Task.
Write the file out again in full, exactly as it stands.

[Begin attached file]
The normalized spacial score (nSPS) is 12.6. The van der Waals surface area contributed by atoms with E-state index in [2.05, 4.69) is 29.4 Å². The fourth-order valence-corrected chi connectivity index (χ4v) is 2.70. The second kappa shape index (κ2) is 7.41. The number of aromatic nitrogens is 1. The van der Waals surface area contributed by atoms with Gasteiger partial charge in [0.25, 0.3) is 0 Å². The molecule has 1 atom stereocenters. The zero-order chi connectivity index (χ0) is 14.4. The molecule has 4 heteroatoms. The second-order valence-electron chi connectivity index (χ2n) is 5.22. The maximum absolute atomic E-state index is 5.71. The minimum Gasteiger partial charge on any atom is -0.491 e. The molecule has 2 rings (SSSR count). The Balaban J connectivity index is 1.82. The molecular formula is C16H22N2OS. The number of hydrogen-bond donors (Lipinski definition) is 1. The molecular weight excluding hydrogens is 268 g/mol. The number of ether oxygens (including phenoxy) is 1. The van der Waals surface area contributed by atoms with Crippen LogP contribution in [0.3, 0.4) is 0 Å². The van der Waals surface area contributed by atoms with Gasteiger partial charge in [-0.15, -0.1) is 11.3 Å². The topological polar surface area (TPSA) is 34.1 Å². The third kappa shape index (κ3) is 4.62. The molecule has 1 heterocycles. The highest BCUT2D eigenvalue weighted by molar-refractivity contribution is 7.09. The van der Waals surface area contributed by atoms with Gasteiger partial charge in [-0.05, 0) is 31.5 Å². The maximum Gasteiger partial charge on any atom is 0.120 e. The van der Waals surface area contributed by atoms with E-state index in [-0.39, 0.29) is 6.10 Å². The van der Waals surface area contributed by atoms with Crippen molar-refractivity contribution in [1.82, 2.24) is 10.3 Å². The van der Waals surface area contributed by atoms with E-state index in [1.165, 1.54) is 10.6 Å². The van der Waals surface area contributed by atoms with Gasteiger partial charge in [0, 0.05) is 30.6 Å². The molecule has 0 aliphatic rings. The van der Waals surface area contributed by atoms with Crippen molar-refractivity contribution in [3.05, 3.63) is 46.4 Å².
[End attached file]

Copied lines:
The normalized spacial score (nSPS) is 12.6. The van der Waals surface area contributed by atoms with E-state index in [2.05, 4.69) is 29.4 Å². The fourth-order valence-corrected chi connectivity index (χ4v) is 2.70. The second kappa shape index (κ2) is 7.41. The number of aromatic nitrogens is 1. The van der Waals surface area contributed by atoms with Gasteiger partial charge in [0.25, 0.3) is 0 Å². The molecule has 1 atom stereocenters. The zero-order chi connectivity index (χ0) is 14.4. The molecule has 4 heteroatoms. The second-order valence-electron chi connectivity index (χ2n) is 5.22. The maximum absolute atomic E-state index is 5.71. The minimum Gasteiger partial charge on any atom is -0.491 e. The molecule has 2 rings (SSSR count). The Balaban J connectivity index is 1.82. The molecular formula is C16H22N2OS. The number of hydrogen-bond donors (Lipinski definition) is 1. The molecular weight excluding hydrogens is 268 g/mol. The number of ether oxygens (including phenoxy) is 1. The van der Waals surface area contributed by atoms with Crippen LogP contribution in [0.3, 0.4) is 0 Å². The van der Waals surface area contributed by atoms with Gasteiger partial charge in [-0.15, -0.1) is 11.3 Å². The topological polar surface area (TPSA) is 34.1 Å². The third kappa shape index (κ3) is 4.62. The molecule has 1 heterocycles. The highest BCUT2D eigenvalue weighted by molar-refractivity contribution is 7.09. The van der Waals surface area contributed by atoms with Gasteiger partial charge in [-0.05, 0) is 31.5 Å². The maximum Gasteiger partial charge on any atom is 0.120 e. The van der Waals surface area contributed by atoms with E-state index in [-0.39, 0.29) is 6.10 Å². The van der Waals surface area contributed by atoms with Crippen molar-refractivity contribution in [1.82, 2.24) is 10.3 Å². The van der Waals surface area contributed by atoms with E-state index in [1.165, 1.54) is 10.6 Å². The van der Waals surface area contributed by atoms with Gasteiger partial charge in [0, 0.05) is 30.6 Å². The molecule has 0 aliphatic rings. The van der Waals surface area contributed by atoms with Crippen molar-refractivity contribution in [3.05, 3.63) is 46.4 Å².